Cyberattacks on healthcare providers have gone up 71% since 2021, according to Forbes. Recently, in Fairfield California A ransomware group known as HIVE is claiming to have stolen private data from a specific managed network. The group is claiming to have stolen data that includes about 850,000 unique records of names, social security numbers, date-of-birth, etc. This is the fourth attack that has happened this year. Not great news.

Before we dig too deep into these specific attacks, let’s take a step back and understand what ransomware is. The whole point of ransomware is to encrypt your files. Once your files are encrypted, you can’t read them anymore unless you have an encryption key. (An encryption key is a long string of characters).

A Short History on Ransomware Attacks

In the past, cyber criminals would launch an attack that was encryption only where a company couldn’t access their data without paying a ransom for a decryption key. Once the company paid, they could access the data again and all was good. The premise from an IT standpoint at this time was to prepare companies with everything they needed to block an attack, but also make sure they had very good backups. These included local backups and offsite backups. The purpose of this approach was to make sure a company could get back online as quickly as possible after an attack.

Things have changed. The hackers are now not only encrypting the files with the data, but they’re also collecting the data. And that is an important nefarious distinction because even if you have backups, or if you don’t pay the ransom, they threaten to release your data. In terms of the healthcare industry, that is a huge HIPAA violation and leads to significant fines.

HIPAA Compliant Tech

Ransomware attacks are much more efficient when they hit an old server. As data migrates to the cloud, it becomes much more difficult to replicate. If a company has all their data on a centralized server, then all a hacker needs to do is attack one user who has access to the server. Once they have access via this one user, the hacker can encrypt everything on the server and now no one can access anything on the server as the hacker spreads throughout the network.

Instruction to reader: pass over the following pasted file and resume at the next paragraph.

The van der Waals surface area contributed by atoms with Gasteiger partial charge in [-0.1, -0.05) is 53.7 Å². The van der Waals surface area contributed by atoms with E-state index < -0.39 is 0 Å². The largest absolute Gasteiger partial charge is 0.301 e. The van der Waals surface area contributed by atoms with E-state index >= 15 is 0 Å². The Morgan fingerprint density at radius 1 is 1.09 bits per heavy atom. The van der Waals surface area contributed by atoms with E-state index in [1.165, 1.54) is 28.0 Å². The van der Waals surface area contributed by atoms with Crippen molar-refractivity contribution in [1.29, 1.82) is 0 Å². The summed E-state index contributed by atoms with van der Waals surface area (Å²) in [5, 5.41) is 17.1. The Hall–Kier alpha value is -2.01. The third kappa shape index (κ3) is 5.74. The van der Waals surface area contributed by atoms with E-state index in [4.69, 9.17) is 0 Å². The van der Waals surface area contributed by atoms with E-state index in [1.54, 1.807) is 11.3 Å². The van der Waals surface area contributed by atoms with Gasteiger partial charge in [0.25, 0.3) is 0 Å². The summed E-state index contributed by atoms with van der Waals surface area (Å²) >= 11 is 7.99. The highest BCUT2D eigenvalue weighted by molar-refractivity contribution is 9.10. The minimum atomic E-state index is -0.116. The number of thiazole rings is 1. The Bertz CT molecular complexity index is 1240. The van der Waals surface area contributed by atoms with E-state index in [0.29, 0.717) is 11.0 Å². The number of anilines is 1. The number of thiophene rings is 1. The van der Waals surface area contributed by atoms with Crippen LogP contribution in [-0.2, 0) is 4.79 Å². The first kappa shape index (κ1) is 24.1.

Because of the new post-pandemic distributed workforce movement, cybercrimes have shifted to individual workstations. For healthcare, these workstations could include remote workers who work in patient homes for sessions and connect (unknowingly) to an unsecured network. This means that the protection needs to follow the device. To remain HIPAA compliant, healthcare providers need to ensure every device is fully patched, encrypted, and up-to-date on antivirus protection.

Protect Your Healthcare Company

As a healthcare provider, what can you do? Fortunately, there is newer technology called XDR that will attempt to block any communication back to a ransomware server. Guardian Computer has recently partnered with Cynet to offer this new advanced layered security protection to our clients.

This partnership will allow Guardian to offer our healthcare clients the most advanced and robust Autonomous Breach Protection with a full stack security suite for improved protection, detection, and remediation.

This full stack service was developed for businesses who are concerned with traditional virus protection and are looking for a solution to shop the increased number of threats. If you’re interested in learning more about this service, give us a call at 504-457-0005 to learn more.